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© 2005

Nineteenth-Century Anti-Catholic Discourses

The Case of Charlotte Brontë

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About this book

Introduction

By the middle of the nineteenth century much clearly gendered, anti-Catholic literature was produced for the Protestant middle classes. Nineteenth Century Anti-Catholic Discourses explores how this writing generated a series of popular Catholic images and looks towards the cultural, social and historical foundation of these representations. Diana Peschier places the novels of Charlotte Brontë within the framework of Victorian social ideologies, in particular the climate created by rise of anti-Catholicism and thus provides an alternative reading of her work.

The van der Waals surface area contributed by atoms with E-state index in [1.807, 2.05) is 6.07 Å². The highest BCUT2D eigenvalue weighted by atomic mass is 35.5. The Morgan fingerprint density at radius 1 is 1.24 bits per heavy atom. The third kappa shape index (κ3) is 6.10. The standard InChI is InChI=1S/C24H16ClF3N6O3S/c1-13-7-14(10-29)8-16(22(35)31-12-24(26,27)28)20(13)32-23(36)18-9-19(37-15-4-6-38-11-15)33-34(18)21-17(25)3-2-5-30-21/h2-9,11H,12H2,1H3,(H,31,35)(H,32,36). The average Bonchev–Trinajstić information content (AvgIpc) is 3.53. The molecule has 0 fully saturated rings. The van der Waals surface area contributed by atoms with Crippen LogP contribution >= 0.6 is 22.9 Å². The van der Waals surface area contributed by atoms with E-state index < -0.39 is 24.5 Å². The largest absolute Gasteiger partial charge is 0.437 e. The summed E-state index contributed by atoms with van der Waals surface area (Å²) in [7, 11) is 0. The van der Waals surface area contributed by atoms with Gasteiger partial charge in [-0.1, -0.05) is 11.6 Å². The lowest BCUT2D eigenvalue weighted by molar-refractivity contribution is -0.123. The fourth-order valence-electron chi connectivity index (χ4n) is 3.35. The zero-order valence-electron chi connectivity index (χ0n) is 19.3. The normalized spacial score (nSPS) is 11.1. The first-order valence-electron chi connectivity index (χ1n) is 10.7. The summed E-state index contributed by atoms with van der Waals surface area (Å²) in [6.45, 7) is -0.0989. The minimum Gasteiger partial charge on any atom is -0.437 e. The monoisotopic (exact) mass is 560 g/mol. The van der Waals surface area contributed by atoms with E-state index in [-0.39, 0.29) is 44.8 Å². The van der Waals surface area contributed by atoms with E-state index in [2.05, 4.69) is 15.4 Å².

Keywords

English literature gender novel Victorian era

About the authors

DIANA PESCHIER is an independent researcher in Nineteenth-century literature and religion. 

Bibliographic information

Reviews

'This book provides much-needed insight into the widespread anti-Roman Catholic prejudice of mid-nineteenth-century England and highlights the gendered nature of this discourse. It offers a useful context in which to view attitudes to Catholicism in Victorian literature, especially in the novels of Charlotte Brontë.' - Christine Alexander, Professor of English, University of New South Wales, UK

'Peschier's is a useful account and her analyses of the four Brontë novels are original and challenge conventional readings.' - Anthony Chennells, The Heythrop Journal